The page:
In the movie Ratatouille, a gaunt, unsmiling critic named Anton Ego who composes acidic notices in a coffin-shaped room and speaks in a parched baritone voice, represents a parody of an elitist critic. He is so steeped in criticism that his joy has become fossilized. Watching this movie a few years ago, I never expected to be inspired by a cartoon. And yet, there is one key moment in the film where its depth and recognition of the emotional power of a good meal elevates the movie beyond the expectation of its form. In it, the staunch and stuffy critic is moved to tears by the dish of ratatouille he eats. It reminds him of home, of his mother and his roots. The ability to transport people is one of the unique characteristics of food because it engages the senses of taste and smell. In my experience, the olfactory senses, more than the others, are directly and vividly connected to memory. Though the movie celebrates the passionate, sometimes aggressive pursuit of excellence, an impulse which I guess you could say inspired this blog, it was the ability to capture “home” that resonated with me the most. I’m not sure that the two, at least for me with cooking, are mutually exclusive.
Last night the dinner theme was created from that feeling. I hadn’t put much though into it, but I decided to try to bring my stuffed cabbage to grandma-level standards. Grandma gave me the step by step, but I found a similar recipe here. I substitute poultry for meat. I also decided to overcome my fear of ugly root vegetables and tried roasting golden and red beets, which are absolutely beautiful when cooked. This is my husband’s go-to comfort food. He grew up on chicken, lentils and beets or yucca. In order to be fair and prepare elements of both homes, I had to overcome the idea that root vegetables have dark magical powers. I always associate them with the witch’s brews, that in so many movies call for the root of a (insert some sort of vegetable) to cause all sorts of malice and personal destruction. Usually, it’s a manioc root, otherwise known as yucca, which I know for sure must be properly prepared before consumption. Improper preparation of yucca/cassava can leave enough residual cyanide to cause acute cyanide intoxication. My practical side knows that these roots are not only gorgeous once cooked, but also good for you.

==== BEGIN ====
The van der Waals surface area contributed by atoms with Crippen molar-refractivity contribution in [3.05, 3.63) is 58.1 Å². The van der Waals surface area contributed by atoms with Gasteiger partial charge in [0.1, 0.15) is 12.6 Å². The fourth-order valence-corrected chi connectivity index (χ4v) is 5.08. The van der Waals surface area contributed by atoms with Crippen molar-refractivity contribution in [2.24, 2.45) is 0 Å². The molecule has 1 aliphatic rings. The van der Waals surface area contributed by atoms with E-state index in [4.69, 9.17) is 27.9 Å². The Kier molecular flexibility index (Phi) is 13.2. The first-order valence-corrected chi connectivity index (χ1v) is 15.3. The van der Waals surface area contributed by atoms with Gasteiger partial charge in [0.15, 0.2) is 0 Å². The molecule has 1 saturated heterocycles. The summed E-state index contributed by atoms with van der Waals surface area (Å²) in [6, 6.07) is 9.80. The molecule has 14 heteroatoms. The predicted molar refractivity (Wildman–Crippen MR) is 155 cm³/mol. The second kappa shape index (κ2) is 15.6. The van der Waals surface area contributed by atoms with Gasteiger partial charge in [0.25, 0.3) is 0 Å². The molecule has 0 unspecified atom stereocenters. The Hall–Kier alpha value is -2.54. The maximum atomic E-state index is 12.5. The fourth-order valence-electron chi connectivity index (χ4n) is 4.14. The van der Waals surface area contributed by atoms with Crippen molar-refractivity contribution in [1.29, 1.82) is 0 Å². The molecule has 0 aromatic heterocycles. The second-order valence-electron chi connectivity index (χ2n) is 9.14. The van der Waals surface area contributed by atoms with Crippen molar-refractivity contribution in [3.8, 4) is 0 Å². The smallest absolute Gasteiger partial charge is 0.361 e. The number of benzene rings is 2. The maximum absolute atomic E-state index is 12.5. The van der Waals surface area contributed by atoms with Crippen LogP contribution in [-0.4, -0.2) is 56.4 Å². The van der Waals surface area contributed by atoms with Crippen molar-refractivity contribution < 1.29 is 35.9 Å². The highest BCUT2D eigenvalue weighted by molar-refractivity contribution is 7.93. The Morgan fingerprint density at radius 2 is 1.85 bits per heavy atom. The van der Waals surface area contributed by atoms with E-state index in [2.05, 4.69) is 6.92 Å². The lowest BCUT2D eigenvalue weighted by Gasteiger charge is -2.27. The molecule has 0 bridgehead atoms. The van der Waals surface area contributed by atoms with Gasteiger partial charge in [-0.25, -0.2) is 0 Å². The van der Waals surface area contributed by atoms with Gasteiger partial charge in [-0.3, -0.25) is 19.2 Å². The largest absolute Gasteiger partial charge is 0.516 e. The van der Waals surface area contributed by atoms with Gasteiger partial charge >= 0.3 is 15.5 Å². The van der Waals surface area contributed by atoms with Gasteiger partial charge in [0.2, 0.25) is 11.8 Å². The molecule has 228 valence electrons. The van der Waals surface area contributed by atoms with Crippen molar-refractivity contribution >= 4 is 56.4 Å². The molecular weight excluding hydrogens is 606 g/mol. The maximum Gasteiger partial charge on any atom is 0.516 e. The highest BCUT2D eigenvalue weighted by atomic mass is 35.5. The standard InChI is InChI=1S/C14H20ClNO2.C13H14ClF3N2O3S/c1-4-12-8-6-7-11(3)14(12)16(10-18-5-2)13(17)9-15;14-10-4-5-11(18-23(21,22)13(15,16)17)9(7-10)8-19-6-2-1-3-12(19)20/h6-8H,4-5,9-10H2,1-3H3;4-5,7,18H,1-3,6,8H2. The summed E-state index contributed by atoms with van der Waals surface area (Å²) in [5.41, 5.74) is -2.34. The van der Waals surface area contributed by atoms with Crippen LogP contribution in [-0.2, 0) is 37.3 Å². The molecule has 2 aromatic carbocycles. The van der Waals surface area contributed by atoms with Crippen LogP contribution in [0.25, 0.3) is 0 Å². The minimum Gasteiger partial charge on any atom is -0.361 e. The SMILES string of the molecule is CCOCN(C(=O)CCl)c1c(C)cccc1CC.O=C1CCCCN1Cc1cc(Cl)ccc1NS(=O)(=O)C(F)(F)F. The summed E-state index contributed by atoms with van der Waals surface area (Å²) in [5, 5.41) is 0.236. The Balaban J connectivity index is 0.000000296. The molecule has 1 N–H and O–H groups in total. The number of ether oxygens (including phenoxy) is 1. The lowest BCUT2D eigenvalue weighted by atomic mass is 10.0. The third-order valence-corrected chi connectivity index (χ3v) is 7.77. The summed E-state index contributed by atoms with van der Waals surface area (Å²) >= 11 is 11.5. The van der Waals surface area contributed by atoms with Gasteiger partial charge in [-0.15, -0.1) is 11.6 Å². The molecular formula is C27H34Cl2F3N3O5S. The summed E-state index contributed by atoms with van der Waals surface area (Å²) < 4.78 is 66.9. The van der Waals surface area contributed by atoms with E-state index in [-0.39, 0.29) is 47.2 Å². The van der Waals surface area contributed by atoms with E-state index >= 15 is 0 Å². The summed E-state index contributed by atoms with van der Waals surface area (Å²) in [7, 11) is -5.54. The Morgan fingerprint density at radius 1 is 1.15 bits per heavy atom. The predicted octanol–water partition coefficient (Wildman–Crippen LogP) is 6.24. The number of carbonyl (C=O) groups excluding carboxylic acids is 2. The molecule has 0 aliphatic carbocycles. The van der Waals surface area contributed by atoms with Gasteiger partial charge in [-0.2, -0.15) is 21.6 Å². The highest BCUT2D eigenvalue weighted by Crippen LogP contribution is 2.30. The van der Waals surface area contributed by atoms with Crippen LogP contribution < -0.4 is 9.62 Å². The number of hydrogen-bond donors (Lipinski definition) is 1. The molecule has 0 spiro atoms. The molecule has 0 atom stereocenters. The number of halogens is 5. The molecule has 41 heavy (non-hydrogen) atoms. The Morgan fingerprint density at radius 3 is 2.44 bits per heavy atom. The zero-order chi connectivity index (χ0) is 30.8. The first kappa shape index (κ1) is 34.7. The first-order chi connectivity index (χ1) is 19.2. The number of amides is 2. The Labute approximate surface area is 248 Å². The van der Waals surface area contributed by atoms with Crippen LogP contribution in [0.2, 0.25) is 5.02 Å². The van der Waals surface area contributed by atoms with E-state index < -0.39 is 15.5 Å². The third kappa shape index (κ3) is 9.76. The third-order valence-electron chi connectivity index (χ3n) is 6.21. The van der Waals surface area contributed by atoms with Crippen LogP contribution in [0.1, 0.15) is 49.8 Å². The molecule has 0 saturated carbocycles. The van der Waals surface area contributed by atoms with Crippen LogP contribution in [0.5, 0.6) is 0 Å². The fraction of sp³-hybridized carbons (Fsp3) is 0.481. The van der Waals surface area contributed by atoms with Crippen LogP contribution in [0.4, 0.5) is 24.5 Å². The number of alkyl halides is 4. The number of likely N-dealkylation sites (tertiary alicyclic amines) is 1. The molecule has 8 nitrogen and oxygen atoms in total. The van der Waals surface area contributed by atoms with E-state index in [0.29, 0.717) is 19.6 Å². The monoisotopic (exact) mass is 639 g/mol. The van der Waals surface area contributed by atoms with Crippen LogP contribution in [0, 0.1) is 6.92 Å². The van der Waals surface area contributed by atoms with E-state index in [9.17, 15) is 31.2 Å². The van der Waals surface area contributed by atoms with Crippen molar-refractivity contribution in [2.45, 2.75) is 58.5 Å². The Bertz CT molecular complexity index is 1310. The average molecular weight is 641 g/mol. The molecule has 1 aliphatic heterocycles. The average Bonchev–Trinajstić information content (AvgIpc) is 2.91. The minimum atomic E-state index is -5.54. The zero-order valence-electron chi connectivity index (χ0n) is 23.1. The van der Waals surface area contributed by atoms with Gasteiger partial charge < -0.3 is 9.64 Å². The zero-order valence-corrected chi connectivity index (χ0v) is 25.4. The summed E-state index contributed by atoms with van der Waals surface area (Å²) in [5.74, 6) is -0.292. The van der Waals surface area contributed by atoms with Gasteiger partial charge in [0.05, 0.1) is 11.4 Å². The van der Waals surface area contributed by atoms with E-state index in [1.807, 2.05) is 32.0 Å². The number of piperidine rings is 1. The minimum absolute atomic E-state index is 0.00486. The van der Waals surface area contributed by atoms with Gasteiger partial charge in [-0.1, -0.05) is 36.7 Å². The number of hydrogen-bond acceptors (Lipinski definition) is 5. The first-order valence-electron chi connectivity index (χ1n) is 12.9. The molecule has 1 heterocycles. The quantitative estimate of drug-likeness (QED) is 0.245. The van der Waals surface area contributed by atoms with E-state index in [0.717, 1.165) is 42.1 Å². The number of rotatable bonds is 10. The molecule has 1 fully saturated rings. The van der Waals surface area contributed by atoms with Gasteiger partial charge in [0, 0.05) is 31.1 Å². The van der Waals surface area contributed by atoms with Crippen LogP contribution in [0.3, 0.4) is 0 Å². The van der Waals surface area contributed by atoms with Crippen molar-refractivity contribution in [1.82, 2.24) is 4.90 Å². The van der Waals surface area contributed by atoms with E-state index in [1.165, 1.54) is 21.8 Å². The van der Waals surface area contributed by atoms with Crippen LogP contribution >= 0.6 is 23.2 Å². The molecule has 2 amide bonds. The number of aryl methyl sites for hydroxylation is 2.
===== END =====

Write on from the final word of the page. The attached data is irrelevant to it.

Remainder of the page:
The second part of this meal was a traditional peasant dish that I had in Cordoba, Spain and loved the concept of it. Sopa de Ajo, garlic soup, is made mostly out of old bread and calls for very few other ingredients. I use my mom’s recipe, but hers is very much like this garlic soup recipe. I decided to take my left over hurricane loaf and make a soup out of it. Little did I know how labor-intensive this whole meal would be.
I won’t give you a play by play, but there was a food processor involved, and when the recipe called for whisking, I have no idea what made me believe they meant an electric one. After a floor (and wall) scrubbing and an outfit change, I had gotten the soup under control, only to realize that red beets stain AND the skin doesn’t come off quite as easily as described, especially when they’re 375 degrees. No matter, the stuffed cabbage was heavenly. The only thing that could make it better would be if I had used real red meat instead of 99% lean turkey. But alas, we know more about heart health now than in grandma’s day. Just before midnight, though, we sat down to a soup made out of a loaf a bread (it calls for sweet Spanish paprika, definitely use smoked), almost peeled beets (“A, what’s wrong with that one? Why is it a different color over here?”), with the most beautiful colors and an equally sweet flavor, and a modern version of grandma’s stuffed cabbage. Just before midnight (on a work night no less), I brought us home.